This view shows all of the books in this age group that have been selected in years past and nominated for the current year (but not yet selected). The nominations are marked by a "Nomination(not yet selected):" label.
After Jackie's mother dies suddenly at their Kansas home in 1945, his naval officer father enrolls him in a Maine boarding school near the naval base. Jackie soon meets Early Auden, a strange boy whose embellished autonomy leads both into uncharted waters with the number Pi as a guide. Strong writing and underlying symbolism related to Ulysses and Aeneas enhance the story. Ten to Fourteen. Lynda Adamson
An ode to the wonders, and the end, of childhood. Jack is about to "transition" into adolescence from the land of Hokey Pokey, where only childhood cares exist. He and his Amigos mostly play their days away, flying around on bikes, enjoying delicious snacks, and avoiding girls. Not everything is always great; occasionally they have to care for the newly minted kids, and there are bullies. Jack's tomorrow will soon be upon him, and readers usher him along with their own wistful memories. Ten to fourteen. -Todd Krueger
Well researched (note the extensive back matter) with lots of photographs to give life to the men described, this book tells the story of another group of African American men anxious to serve their country during World War II and facing incredible hardship and prejudice. These men were paratroopers who ultimately became smoke-jumpers because of the prejudice and narrow-mindedness of our military leaders. The details of their training, their friendship and their dedication is a story that needed to be told. It found the right author. Ten to Fourteen. Edie Ching
Although the Taliban no longer governs, it continues to threaten Parvana, 15, and all who work to educate girls in contemporary Afghanistan. When Coalition forces arrest Parvana, she remains silent until the dramatic resolution in this final installment of the Breadwinner series.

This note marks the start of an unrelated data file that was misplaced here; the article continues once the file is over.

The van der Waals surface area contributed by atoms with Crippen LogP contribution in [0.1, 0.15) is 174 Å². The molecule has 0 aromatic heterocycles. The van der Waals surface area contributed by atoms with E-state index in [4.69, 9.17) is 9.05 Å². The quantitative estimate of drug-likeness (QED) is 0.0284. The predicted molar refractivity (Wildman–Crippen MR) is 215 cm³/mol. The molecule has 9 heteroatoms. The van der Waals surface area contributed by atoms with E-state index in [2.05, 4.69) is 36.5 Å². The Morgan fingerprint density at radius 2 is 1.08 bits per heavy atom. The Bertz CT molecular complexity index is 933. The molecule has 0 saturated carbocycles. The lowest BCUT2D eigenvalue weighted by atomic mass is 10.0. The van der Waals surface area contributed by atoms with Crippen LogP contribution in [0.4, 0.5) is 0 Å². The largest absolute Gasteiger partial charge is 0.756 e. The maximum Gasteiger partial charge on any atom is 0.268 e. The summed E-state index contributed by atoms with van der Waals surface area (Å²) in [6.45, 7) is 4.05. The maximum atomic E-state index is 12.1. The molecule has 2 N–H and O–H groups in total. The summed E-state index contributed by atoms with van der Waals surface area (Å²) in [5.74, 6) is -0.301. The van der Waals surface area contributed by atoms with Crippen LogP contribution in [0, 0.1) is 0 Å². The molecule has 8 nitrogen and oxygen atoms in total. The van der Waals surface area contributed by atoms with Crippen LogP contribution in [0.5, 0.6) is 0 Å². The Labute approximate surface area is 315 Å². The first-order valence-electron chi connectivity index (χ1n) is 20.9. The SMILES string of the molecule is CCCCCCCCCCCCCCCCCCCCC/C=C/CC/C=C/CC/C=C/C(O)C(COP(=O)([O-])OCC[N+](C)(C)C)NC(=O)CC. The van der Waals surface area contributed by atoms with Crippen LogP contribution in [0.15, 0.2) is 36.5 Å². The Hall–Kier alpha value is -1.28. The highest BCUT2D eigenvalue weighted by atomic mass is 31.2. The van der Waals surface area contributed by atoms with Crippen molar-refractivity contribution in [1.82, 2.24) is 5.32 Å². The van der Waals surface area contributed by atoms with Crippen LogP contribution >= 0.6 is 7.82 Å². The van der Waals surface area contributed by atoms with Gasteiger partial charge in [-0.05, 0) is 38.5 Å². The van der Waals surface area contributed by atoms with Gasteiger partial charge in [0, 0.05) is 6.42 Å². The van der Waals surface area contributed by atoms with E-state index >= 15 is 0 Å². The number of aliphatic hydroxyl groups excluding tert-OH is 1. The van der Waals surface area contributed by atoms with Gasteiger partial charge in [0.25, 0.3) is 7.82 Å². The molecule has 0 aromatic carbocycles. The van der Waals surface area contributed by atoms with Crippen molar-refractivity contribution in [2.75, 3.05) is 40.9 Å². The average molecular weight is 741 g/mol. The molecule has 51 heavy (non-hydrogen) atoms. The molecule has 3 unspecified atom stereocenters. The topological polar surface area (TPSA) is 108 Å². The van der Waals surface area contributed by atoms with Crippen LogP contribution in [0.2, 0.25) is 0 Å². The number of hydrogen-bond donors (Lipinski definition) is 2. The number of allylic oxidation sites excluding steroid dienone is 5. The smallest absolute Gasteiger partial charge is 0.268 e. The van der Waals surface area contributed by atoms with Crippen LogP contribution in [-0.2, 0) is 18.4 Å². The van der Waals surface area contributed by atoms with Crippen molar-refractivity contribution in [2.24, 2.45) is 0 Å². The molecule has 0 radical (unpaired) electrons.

In the five years since terrorists murdered his sister Rose, Jamie, 10, can barely remember her; Rose’s twin sister, Jaz, has rebelled; his mother has left; and his alcoholic father wallows in Rose’s memory. An unexpected source forces them to reconnect with each other.
While American scientists hidden in the desert worked feverishly on a secret project, enemy spies infiltrated the highest, most secure levels of government. Both sides during World War II tried to sabotage the enemy’s progress toward making a deadly weapon that would ensure victory. Backmatter further enhances the strong text.
In this richly developed fantasy, half-human, half-dragon Seraphina, 16, confronts fear and tension in the uneasy truce between humans and dragons.This absorbing blend of intrigue, romance, and self-discovery features a creative, independent heroine.
Seventh-grader Callie adores both musical theatre and a boy performing with her. With the backdrop of their middle-school’s theater production in this colorful graphic novel with cartoonish illustrations, they must learn to navigate both their first crushes and emerging sexual identities.
Although “face blind,” Chuck Close has spent his life studying faces and making images of them. This colorful, beautifully designed autobiography discusses Close’s techniques and the varied media he uses. An entertaining “mix-and-match” section of his self-portraits reveals his diverse stylistic approaches to the same subject.
At twelve, Fern feels alienated from her siblings—an older brother discovering sexuality, a grumpy sister, and a pesky brother Charlie, 3—while her father works incessantly and her mother meditates. Only family tragedy makes them understand their need for each other.